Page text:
The price of Brent crude oil is up again this morning over $124 a barrel. It’s up from $107.65 at the end of last year as a result of increasing tensions with Iran following the imposition by the US and Europe of tough new sanctions on Iran. They are already reducing the ability of Iran to export crude oil. Last year, Iran exported about 2mbd. That is likely to get cut by half or more. That’s not enough to explain why oil prices are soaring given that global oil supply is around 88mbd. Of course, concerns are mounting that the diplomatic and economic confrontation with Iran could turn into a military conflict that would disrupt oil traffic coming out of the Persian Gulf. This certainly explains why oil prices are rising.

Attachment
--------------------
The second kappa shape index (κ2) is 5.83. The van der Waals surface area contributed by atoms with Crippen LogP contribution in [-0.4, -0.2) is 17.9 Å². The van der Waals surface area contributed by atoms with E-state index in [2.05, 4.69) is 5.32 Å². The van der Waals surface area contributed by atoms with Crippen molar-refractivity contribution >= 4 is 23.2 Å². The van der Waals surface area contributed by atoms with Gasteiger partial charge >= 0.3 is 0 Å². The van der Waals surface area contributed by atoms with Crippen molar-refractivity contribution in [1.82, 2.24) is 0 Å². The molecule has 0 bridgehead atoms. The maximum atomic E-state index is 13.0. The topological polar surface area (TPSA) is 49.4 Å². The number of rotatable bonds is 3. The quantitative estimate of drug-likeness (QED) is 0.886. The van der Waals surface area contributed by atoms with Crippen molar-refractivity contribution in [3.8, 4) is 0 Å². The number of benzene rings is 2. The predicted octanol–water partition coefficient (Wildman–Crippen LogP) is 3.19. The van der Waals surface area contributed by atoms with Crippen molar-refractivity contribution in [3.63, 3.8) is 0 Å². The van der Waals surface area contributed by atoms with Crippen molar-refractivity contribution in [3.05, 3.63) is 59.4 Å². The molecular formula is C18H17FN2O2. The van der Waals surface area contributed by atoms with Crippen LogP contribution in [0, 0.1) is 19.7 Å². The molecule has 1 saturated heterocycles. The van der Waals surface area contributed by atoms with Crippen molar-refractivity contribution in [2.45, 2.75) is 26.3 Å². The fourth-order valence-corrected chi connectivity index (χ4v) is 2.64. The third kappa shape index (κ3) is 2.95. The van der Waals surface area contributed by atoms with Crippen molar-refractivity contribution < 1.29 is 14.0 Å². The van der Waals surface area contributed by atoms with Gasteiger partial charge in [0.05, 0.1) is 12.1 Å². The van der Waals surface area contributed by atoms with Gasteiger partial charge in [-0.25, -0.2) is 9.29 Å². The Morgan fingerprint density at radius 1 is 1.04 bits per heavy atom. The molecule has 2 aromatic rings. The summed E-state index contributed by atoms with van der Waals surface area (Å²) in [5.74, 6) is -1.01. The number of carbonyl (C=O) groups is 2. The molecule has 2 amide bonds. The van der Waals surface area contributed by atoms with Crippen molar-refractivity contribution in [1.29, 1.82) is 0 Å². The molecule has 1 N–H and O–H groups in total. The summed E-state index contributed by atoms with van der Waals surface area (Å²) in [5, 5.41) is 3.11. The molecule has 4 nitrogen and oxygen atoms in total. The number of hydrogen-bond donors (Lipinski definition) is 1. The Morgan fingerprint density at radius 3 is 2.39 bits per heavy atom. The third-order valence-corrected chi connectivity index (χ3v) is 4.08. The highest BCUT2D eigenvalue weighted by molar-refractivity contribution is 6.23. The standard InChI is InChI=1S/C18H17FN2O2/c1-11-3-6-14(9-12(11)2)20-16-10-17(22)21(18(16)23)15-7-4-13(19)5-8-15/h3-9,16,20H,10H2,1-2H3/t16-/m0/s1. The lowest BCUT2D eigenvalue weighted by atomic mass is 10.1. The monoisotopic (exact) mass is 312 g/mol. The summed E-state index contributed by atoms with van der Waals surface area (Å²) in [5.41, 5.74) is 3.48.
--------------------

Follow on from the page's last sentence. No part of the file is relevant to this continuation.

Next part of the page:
Global oil demand, on the other hand, is weakening and suggests that oil prices could fall sharply if the Iranian issue can be resolved without push coming to shove. As I’ve explained previously, I believe that the sanctions are rapidly crushing Iran’s economy and may force the Mullahs to give up their ambitions to build nuclear weapons. This may take some time, of course. Meanwhile, if oil and gasoline prices continue to rise, I expect that the Obama administration will coordinate a global release of supplies from the Strategic Petroleum Reserves, as occurred last summer in response to the drop in Libya’s exports.
The latest data compiled by Oil Market Intelligence show that global oil demand flattened during January at 89.1mbd, based on the 12-month average. Old World oil demand (in the US, Western Europe, and Japan) fell to 37.7mbd during the month, back to the global recession lows of 2009. New World oil demand rose to a new record high of 51.4mbd. (More for subscribers.)
Thursday, February 23, 2012
World Oil Demand